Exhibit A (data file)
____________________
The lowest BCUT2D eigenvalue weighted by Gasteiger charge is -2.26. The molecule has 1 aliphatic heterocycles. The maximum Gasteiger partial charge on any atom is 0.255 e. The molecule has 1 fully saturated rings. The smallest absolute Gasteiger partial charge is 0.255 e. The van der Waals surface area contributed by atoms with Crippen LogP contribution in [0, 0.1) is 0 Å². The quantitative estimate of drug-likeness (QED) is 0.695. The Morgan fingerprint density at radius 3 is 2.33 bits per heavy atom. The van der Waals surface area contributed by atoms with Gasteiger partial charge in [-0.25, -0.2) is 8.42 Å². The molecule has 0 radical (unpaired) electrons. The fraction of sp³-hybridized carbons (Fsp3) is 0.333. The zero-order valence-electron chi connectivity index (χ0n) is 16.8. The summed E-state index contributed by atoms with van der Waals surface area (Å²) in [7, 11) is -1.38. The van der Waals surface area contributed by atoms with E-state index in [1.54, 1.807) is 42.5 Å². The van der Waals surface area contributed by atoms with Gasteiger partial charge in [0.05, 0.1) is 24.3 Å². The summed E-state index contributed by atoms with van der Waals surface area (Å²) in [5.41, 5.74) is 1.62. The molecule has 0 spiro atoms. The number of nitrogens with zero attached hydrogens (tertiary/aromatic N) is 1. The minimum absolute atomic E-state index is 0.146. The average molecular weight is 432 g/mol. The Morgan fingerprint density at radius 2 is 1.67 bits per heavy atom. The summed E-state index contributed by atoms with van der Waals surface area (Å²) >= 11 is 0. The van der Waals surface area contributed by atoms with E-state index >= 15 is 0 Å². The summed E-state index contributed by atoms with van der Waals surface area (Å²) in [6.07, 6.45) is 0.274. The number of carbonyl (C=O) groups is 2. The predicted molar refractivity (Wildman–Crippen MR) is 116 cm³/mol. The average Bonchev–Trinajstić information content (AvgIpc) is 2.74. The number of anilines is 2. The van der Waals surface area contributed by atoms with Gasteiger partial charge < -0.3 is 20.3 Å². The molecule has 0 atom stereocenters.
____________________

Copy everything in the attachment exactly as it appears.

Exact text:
The lowest BCUT2D eigenvalue weighted by Gasteiger charge is -2.26. The molecule has 1 aliphatic heterocycles. The maximum Gasteiger partial charge on any atom is 0.255 e. The molecule has 1 fully saturated rings. The smallest absolute Gasteiger partial charge is 0.255 e. The van der Waals surface area contributed by atoms with Crippen LogP contribution in [0, 0.1) is 0 Å². The quantitative estimate of drug-likeness (QED) is 0.695. The Morgan fingerprint density at radius 3 is 2.33 bits per heavy atom. The van der Waals surface area contributed by atoms with Gasteiger partial charge in [-0.25, -0.2) is 8.42 Å². The molecule has 0 radical (unpaired) electrons. The fraction of sp³-hybridized carbons (Fsp3) is 0.333. The zero-order valence-electron chi connectivity index (χ0n) is 16.8. The summed E-state index contributed by atoms with van der Waals surface area (Å²) in [7, 11) is -1.38. The van der Waals surface area contributed by atoms with E-state index in [1.54, 1.807) is 42.5 Å². The van der Waals surface area contributed by atoms with Gasteiger partial charge in [0.05, 0.1) is 24.3 Å². The summed E-state index contributed by atoms with van der Waals surface area (Å²) in [5.41, 5.74) is 1.62. The molecule has 0 spiro atoms. The number of nitrogens with zero attached hydrogens (tertiary/aromatic N) is 1. The minimum absolute atomic E-state index is 0.146. The average molecular weight is 432 g/mol. The Morgan fingerprint density at radius 2 is 1.67 bits per heavy atom. The summed E-state index contributed by atoms with van der Waals surface area (Å²) >= 11 is 0. The van der Waals surface area contributed by atoms with E-state index >= 15 is 0 Å². The summed E-state index contributed by atoms with van der Waals surface area (Å²) in [6.07, 6.45) is 0.274. The number of carbonyl (C=O) groups is 2. The predicted molar refractivity (Wildman–Crippen MR) is 116 cm³/mol. The average Bonchev–Trinajstić information content (AvgIpc) is 2.74. The number of anilines is 2. The van der Waals surface area contributed by atoms with Gasteiger partial charge < -0.3 is 20.3 Å². The molecule has 0 atom stereocenters.